This type of certification has specific uses. For example, fields where safety and regulation matters such as construction, medical, legal all lend themselves to heavy documentation / regulation / check & balances. The functional requirements and initial documentation are heavily front-loaded.

It is useful to understand different methodologies, however if you are working in digital agencies, software, or an organisation which is wanting to "be more agile", then this qualification / experience is not a priority on your search. People with this experience will likely be more inclined to be a "classic" PM who "controls" the workflow, rather than facilitates it. It might be hard to shake that habit. That said, if the person is smart and has a good attitude then get them Scrum certified ASAP and see how they adapt to your environment.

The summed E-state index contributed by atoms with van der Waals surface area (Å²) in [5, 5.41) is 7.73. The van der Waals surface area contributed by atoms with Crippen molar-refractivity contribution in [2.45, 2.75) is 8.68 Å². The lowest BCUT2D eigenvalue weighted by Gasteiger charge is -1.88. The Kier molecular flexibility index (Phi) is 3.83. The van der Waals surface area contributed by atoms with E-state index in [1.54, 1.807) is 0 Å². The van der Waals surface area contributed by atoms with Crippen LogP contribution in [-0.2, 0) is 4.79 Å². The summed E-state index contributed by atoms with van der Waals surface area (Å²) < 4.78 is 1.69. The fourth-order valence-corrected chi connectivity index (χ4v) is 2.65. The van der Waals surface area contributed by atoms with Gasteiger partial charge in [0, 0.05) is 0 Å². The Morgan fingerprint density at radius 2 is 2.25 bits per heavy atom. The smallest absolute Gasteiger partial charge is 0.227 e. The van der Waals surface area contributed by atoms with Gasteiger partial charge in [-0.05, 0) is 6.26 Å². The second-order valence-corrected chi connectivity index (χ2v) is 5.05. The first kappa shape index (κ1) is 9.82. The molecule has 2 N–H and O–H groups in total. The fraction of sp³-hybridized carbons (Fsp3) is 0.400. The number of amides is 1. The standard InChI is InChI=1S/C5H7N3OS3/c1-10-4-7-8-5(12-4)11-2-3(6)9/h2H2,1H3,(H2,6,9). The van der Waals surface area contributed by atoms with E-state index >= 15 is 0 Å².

On side note, you can definitely run a Scrum/Scrum-ban workflow inside a waterfall project. Just keep in mind that if you already have Scrum running relatively well, then a person with only Prince 2 experience might appear as being a micro-manager.

Final Thoughts

Attitude is super important. It can make or break your culture. Put heavy emphasis on finding out if the person you hire can jump in and facilitate your team, not "run" it.

Having Agile experience (ideally scrum and kanban certifications) can give you some confidence that the person will be more likely to be collaborative, and facilitate smooth workflow.

Check out my Scrum certification reviews below:

Posts In This Series

  1. Interview Tips for Technical Leaders
  2. Tips To Ensure Quality Delivery When Outsourcing
  3. Tips When Taking On An Intern
  4. Tips When Hiring Senior Developers
  5. Tips When Hiring Junior Developers
  6. Tips When Offshoring Development Teams
  7. Tips When Hiring Digital Producers
  8. Tips When Hiring Remote People
  9. Tips To Improve Developer Retention (coming soon)
  10. Tips When Hiring Lead Developers (coming soon)

No comments:

Post a Comment